President Donald Trump took a victory lap on Monday after the Supreme Court restored most of his executive order banning incoming travel from six terror-prone countries.
‘Today’s unanimous Supreme Court decision is a clear victory for our national security,’ the president said in a statement shortly after the high court ruled. ‘It allows the travel suspension for the six terror-prone countries and the refugee suspension to become largely effective.’
The Supreme Court said it will decide in the fall whether or not the travel ban is constitutional. Liberal state attorneys general have argued that it amounts to a religious test for entry into the U.S. since the affected countries all have Muslim majorities.
The court said that while the wheels of justice turn, the Trump administration can enforce the executive order against anyone from those nations who doesn’t already have a ‘bona fide relationship’ with a U.S. citizen or legal resident.
The stopgap measure, announced Monday morning, is largely a victory for Trump, who will be allowed – at least temporarily – to stem the flow of immigrants and refugees from Iran, Libya, Somalia, Sudan, Syria and Yemen.
Trump has said he would put his ban into effect 72 hours after the Supreme Court gives him a green light.
Technically, the justices left a lower court injunction in place, but only for people whose cases mirror those of the original plaintiffs – meaning ‘foreign nationals who have a credible claim of a bona fide relationship with a person or entity in the United States.’
‘All other foreign nationals are subject to the provisions of [the executive order],’ the court ruled.
Trump framed the decision as a win for national security, mirroring his claims that controlling travel entries is a vital anti-terror tool.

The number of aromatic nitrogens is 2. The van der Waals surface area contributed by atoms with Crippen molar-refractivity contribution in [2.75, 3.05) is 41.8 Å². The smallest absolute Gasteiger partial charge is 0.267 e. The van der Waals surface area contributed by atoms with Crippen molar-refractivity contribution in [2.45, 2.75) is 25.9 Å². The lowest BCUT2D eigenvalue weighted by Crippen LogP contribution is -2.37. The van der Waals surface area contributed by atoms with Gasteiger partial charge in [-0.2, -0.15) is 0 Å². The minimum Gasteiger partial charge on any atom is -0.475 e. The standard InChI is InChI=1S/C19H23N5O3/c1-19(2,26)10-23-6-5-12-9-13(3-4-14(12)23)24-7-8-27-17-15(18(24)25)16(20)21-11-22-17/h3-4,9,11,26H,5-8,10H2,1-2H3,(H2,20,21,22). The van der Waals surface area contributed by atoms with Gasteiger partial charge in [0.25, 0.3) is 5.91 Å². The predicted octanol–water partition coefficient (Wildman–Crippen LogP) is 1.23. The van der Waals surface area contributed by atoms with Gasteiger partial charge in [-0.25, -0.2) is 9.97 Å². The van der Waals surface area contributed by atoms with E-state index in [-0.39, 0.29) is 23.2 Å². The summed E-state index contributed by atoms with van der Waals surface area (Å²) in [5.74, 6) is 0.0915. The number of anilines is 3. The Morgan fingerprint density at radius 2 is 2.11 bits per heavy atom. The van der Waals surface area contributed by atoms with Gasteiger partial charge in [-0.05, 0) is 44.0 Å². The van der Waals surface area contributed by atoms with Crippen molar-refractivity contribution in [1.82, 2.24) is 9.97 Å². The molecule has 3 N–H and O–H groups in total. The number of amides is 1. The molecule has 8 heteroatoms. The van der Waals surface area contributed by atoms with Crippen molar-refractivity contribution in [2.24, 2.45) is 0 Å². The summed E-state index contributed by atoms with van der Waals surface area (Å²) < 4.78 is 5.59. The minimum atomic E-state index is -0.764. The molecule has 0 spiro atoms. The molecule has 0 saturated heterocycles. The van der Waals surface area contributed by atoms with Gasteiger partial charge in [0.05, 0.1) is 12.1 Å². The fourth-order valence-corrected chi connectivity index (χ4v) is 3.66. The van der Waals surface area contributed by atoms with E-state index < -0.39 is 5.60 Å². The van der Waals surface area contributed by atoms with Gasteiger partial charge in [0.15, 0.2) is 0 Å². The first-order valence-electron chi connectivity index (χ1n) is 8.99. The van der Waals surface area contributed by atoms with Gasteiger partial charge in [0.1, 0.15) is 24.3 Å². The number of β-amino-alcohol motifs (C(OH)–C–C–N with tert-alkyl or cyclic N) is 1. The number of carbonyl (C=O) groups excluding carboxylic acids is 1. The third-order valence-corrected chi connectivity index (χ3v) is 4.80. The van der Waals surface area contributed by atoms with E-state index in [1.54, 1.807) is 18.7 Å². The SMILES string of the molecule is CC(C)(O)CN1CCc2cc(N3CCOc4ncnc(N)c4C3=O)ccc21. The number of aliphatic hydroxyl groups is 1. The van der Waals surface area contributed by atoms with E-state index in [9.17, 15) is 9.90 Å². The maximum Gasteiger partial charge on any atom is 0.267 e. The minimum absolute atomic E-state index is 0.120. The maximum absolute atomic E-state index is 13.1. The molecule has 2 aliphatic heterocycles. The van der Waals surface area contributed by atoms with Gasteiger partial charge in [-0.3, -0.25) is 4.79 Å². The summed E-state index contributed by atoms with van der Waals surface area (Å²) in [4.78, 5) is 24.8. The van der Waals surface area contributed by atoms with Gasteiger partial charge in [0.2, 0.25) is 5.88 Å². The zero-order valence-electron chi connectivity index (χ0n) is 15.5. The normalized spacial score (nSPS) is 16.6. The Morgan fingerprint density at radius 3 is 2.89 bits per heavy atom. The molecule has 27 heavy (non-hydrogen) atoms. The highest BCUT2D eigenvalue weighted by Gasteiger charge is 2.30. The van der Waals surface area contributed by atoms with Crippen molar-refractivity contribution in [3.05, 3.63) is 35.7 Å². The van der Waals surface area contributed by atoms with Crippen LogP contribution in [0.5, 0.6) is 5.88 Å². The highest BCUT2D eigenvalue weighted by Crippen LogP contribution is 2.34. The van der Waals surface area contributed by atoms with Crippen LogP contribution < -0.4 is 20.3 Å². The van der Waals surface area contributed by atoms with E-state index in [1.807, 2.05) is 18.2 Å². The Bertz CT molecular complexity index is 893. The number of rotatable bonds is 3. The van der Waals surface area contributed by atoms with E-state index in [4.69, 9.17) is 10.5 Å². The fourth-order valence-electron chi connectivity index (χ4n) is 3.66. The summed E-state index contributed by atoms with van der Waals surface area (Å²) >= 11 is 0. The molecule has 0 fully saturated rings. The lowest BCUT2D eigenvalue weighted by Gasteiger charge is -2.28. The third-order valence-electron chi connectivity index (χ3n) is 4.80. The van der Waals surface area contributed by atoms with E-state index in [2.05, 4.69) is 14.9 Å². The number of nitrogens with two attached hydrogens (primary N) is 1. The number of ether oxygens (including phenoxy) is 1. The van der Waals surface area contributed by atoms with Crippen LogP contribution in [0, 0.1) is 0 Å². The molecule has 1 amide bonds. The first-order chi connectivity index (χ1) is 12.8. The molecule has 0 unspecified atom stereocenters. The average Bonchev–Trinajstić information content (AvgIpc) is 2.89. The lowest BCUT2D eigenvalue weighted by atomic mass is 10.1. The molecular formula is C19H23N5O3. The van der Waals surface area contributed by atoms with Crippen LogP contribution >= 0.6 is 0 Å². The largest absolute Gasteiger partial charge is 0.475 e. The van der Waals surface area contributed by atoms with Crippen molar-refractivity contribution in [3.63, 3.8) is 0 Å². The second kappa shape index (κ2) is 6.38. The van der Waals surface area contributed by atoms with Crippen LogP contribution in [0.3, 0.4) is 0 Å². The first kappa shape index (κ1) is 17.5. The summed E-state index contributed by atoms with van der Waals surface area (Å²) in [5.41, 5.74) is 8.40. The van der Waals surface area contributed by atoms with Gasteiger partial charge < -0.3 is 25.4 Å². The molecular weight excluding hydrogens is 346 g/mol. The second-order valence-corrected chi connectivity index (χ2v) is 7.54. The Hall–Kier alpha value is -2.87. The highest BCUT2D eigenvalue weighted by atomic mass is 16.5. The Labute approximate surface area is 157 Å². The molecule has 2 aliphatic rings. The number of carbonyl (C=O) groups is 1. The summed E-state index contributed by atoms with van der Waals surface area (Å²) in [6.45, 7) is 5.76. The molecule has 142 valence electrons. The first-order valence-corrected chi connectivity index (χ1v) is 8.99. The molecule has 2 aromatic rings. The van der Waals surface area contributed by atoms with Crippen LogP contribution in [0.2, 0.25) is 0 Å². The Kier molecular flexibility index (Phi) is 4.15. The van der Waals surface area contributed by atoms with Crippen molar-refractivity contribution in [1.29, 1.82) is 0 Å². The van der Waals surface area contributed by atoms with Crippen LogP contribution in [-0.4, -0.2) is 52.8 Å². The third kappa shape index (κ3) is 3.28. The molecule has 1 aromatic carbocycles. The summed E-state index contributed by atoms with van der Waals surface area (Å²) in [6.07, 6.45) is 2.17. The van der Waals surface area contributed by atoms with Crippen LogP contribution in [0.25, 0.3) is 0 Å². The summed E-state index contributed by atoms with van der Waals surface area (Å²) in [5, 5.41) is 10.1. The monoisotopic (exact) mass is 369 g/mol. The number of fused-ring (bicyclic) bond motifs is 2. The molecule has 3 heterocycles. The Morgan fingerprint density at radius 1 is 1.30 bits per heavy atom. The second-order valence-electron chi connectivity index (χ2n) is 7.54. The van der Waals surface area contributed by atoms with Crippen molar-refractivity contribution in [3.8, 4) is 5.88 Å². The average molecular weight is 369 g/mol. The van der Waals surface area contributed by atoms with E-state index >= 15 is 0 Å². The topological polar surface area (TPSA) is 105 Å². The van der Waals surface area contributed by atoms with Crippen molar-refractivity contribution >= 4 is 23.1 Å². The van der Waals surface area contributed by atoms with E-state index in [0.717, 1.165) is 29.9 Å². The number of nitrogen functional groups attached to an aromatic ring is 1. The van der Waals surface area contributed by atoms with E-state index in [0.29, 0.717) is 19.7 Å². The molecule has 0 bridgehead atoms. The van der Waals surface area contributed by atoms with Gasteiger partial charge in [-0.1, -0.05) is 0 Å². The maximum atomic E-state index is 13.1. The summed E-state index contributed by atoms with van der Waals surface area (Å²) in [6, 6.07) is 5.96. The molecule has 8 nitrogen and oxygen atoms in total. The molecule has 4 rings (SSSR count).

‘As President, I cannot allow people into our country who want to do us harm,’ he said Monday. ‘I want people who can love the United States and all of its citizens, and who will be hardworking and productive.’
‘My number one responsibility as Commander in Chief is to keep the American people safe. Today’s ruling allows me to use an important tool for protecting our Nation’s homeland.’
White House press secretary Sean Spicer told reporters in an off-camera news briefing that Trump was ‘honored’ by Monday’s result which ‘allowed him to use an important tool to protect our nation’s homeland.’
Like Trump, he referred to the outcome as a ‘9-0’ decision.
Six of the justices voted to approve the decision as it was issued. The other three, the most conservative jurists on the court, wanted to go even further – restoring Trump’s travel ban without any restrictions at all
Democratic National Committee chairman Tom Perez lashed out at the administration for proposing the ban in the first place.
‘Donald Trump’s Muslim ban is an unconstitutional and un-American assault on our country’s foundation of religious freedom,’ Perez said in a statement.
‘As a nation, our diversity is our greatest strength, and we cannot allow such prejudice to shut the doors of progress. Democrats will continue to fight this hatred every step of the way.’
But Attorney General Jeff Sessions called the ruling ‘an important step towards restoring the separation of powers’ between the White House and the federal courts.
‘We have seen far too often in recent months that the threat to our national security is real and becoming increasingly dangerous,’ he added.
‘Groups like ISIS and al Qaeda seek to sow chaos and destruction in our country, and often operate from war-torn and failed countries while leading their global terror network. It is crucial that we properly vet those seeking to come to America from these locations, and failing to do so puts us all in danger.’
The administration has said the ban was needed to allow an internal review of the screening procedures for visa applicants from the six relevant countries.
That review should be complete before October 2, the first day the justices could hear arguments in their new term.